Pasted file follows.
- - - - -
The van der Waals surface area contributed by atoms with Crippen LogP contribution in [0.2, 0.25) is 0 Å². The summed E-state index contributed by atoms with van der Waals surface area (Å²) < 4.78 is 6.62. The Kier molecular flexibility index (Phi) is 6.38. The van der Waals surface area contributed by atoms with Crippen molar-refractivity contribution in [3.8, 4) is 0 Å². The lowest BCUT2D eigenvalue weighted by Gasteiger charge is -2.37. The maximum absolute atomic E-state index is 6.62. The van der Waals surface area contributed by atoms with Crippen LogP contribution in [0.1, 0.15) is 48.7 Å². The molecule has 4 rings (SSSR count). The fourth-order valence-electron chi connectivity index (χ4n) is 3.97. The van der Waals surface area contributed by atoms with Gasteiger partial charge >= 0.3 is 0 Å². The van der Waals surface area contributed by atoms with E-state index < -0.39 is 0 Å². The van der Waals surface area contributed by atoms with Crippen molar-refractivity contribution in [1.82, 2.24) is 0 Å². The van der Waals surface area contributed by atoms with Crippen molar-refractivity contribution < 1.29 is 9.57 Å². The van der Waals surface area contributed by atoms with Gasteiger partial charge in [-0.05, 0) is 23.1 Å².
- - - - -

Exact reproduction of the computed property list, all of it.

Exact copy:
The van der Waals surface area contributed by atoms with Crippen LogP contribution in [0.2, 0.25) is 0 Å². The summed E-state index contributed by atoms with van der Waals surface area (Å²) < 4.78 is 6.62. The Kier molecular flexibility index (Phi) is 6.38. The van der Waals surface area contributed by atoms with Crippen molar-refractivity contribution in [3.8, 4) is 0 Å². The lowest BCUT2D eigenvalue weighted by Gasteiger charge is -2.37. The maximum absolute atomic E-state index is 6.62. The van der Waals surface area contributed by atoms with Crippen LogP contribution in [0.1, 0.15) is 48.7 Å². The molecule has 4 rings (SSSR count). The fourth-order valence-electron chi connectivity index (χ4n) is 3.97. The van der Waals surface area contributed by atoms with Gasteiger partial charge >= 0.3 is 0 Å². The van der Waals surface area contributed by atoms with E-state index < -0.39 is 0 Å². The van der Waals surface area contributed by atoms with Crippen molar-refractivity contribution in [1.82, 2.24) is 0 Å². The van der Waals surface area contributed by atoms with Crippen molar-refractivity contribution < 1.29 is 9.57 Å². The van der Waals surface area contributed by atoms with Gasteiger partial charge in [-0.05, 0) is 23.1 Å².